Besides the above-described interface, you can use the Netgear Genie utility for setting up and managing your WNDR3800. It is similar to the router’s built-in interface and has a few extra features but their implementation isn’t perfect. For example, when the program reports a lack of Wi-Fi connection on its main screen, it means the local PC’s connection rather than the router’s. The internet uplink/downlink speed is also reported for the local PC rather than for the router.
Thus, we don’t think that Netgear Genie is very useful in its current form as it largely duplicates the router’s own setup interface. Perhaps the utility will become better in its next versions.
We measured the speed of routing between the WAN and LAN ports using the iperf utility on a special system with remote access services. The client machines were running Windows 7 64-bit. The router’s firmware was version 188.8.131.52. The data-transfer speed was measured on a client machine connected to the router’s LAN.
The speed of the direct and PPPoE connections is as high as 300-400 Mbps, which is good considering the WNDR3800’s not-very-new hardware platform. The PPTP and L2TP performance is high: you can fully utilize a standard 100Mbps connection and have some reserve for an external hard disk. There is no performance slump even in full duplex mode, receiving data from the internet having higher priority.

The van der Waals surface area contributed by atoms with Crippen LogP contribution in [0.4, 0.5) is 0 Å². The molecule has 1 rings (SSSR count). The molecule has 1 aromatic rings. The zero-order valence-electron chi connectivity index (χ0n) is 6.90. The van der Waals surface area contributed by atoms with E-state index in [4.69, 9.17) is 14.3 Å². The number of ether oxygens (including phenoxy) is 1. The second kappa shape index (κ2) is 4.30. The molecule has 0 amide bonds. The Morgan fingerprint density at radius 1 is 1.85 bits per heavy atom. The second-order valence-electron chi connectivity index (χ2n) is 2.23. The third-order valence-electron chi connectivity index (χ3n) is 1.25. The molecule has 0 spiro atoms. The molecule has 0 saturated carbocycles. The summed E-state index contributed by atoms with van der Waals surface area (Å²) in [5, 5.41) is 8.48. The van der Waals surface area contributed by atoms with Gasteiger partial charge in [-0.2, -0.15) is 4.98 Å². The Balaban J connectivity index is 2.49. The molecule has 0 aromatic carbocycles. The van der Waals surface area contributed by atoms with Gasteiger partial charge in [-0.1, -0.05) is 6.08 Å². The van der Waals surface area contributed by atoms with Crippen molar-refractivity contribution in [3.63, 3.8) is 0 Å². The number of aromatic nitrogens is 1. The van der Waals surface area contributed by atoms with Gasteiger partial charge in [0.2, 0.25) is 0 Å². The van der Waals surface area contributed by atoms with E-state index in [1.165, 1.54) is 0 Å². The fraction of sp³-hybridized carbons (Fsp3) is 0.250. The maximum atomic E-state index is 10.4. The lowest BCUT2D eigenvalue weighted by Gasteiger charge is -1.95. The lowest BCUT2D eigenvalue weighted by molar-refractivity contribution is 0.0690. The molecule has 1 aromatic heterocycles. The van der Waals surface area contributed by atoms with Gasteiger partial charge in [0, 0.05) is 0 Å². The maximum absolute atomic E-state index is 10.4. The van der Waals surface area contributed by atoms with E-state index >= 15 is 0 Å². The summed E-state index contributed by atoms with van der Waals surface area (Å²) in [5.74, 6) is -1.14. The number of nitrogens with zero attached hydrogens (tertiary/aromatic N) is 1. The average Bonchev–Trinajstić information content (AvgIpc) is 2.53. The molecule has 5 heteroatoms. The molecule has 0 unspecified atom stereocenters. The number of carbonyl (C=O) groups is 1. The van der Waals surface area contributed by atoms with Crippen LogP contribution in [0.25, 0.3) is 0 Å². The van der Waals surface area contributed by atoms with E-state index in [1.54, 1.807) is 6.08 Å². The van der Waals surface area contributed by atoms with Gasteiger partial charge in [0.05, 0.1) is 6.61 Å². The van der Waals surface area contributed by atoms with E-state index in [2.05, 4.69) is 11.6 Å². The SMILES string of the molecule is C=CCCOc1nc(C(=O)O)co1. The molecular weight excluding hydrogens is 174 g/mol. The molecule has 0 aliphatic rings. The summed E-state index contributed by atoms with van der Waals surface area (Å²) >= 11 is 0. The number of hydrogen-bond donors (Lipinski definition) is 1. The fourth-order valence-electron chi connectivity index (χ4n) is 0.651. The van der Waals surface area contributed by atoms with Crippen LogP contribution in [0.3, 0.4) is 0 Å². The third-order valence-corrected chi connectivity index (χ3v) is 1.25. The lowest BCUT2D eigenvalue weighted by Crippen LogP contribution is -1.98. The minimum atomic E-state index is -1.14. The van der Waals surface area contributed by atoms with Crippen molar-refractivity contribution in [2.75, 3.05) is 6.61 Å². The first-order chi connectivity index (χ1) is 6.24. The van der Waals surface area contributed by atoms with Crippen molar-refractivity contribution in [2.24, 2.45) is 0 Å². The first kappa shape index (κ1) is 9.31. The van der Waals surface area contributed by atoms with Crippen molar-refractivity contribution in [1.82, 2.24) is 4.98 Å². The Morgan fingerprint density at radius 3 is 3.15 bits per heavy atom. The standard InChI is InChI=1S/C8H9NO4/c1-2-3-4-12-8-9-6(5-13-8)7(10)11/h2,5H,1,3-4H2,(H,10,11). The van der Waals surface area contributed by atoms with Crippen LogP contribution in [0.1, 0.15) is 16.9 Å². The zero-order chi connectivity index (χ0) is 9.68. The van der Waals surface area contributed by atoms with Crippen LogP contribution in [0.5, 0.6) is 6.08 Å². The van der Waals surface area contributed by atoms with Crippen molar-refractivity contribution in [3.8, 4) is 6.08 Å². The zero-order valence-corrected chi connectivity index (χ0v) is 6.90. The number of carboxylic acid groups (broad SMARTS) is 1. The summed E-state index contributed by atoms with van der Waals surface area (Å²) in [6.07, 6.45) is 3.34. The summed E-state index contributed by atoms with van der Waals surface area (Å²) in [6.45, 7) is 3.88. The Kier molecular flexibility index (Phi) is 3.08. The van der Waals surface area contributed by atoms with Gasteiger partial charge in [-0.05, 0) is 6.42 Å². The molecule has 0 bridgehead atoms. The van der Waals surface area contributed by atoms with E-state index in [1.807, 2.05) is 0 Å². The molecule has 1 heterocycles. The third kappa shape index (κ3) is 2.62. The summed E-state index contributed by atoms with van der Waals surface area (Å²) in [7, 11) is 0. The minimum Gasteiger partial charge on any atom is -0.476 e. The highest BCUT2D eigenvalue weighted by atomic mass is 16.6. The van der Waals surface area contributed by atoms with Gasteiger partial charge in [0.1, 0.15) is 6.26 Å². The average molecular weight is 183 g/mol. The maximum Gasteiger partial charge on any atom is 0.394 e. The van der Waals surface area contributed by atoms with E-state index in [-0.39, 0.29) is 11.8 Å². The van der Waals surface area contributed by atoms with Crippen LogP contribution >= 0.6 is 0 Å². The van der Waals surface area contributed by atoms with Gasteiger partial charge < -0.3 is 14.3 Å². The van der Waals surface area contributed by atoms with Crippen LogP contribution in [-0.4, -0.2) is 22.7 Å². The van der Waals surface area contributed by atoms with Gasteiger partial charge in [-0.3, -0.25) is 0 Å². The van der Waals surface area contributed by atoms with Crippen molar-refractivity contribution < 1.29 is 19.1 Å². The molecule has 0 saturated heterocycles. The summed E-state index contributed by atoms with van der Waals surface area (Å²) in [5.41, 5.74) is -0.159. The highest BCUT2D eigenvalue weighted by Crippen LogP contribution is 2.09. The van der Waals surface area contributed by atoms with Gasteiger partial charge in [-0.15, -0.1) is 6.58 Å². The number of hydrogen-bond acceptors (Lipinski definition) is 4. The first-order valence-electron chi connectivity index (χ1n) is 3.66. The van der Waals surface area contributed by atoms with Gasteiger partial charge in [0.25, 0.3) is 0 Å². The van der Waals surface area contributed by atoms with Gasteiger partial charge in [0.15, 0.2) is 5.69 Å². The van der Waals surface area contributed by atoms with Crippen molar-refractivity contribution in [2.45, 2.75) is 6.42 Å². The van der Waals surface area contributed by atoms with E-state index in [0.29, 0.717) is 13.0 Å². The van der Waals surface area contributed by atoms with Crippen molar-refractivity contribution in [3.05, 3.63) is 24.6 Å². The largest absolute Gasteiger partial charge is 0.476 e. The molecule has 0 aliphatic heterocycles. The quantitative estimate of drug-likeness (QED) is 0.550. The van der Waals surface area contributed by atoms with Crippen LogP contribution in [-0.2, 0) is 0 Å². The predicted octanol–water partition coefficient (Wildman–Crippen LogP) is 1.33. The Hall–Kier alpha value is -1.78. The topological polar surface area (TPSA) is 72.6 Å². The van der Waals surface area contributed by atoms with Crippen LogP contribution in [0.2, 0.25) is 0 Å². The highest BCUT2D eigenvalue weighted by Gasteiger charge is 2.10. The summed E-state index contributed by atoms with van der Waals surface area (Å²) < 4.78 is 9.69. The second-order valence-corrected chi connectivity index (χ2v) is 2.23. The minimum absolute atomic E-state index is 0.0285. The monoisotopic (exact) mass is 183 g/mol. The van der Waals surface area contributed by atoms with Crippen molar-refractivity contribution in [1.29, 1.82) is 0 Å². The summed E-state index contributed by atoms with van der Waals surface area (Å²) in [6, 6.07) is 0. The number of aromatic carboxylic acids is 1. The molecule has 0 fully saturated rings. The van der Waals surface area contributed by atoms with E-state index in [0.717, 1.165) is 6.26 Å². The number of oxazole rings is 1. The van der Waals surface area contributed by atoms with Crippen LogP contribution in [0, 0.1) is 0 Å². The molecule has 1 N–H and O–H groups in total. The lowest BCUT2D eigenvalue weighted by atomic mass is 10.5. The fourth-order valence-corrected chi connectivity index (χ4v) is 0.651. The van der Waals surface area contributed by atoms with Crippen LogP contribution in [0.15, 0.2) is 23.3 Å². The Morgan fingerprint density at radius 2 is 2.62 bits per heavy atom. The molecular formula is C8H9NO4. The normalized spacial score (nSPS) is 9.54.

The WNDR3800 having two independent 2T2R modules, each with a top speed of 300 Mbps, we switched the 2.4GHz module to 300 Mbps mode to enable two radio channels. The 5GHz channel may be useful for getting a very high speed, e.g. to stream HD video on your LAN. Other typical applications, such as web browsing, online video streaming, chats, forums, email, etc, all work well even in the heavily used 2.4 GHz band today.
For this test we took the following USB adapters: ASUS USB-N13 (Ralink, 2T2R, 300 Mbps), Netgear WNA3100 (Broadcom, 2T2R, 300 Mbps), dual-band D-Link DWA-160 (revision A2, Atheros, 2T2R, 300 Mbps). We also checked out the WNDR3800 with a dual-band Trendnet TEW-680MB which works in 3T3R mode (450 Mbps) and connects to a PC via a Gigabit Ethernet port. The tested devices were placed about 5 meters apart. The router was installed upright on the included stand. We selected WPA2-PSK AES and 300 Mbps mode in its settings.
The router’s wireless performance is rather ambiguous. On one hand, it delivers an impressive 170 Mbps with the Trendnet adapter in the 5GHz band and a nice 80 Mbps with the Netgear adapter in the 2.4GHz band. But on the other hand, it is much slower with the ASUS adapter and far from impressive with the D-Link (which is based on an Atheros chipset, like the router itself). The WNDR3800’s radio modules seem to be very picky as to what client adapter you use. You can’t expect to have high speed with just any 802.11n adapter you take.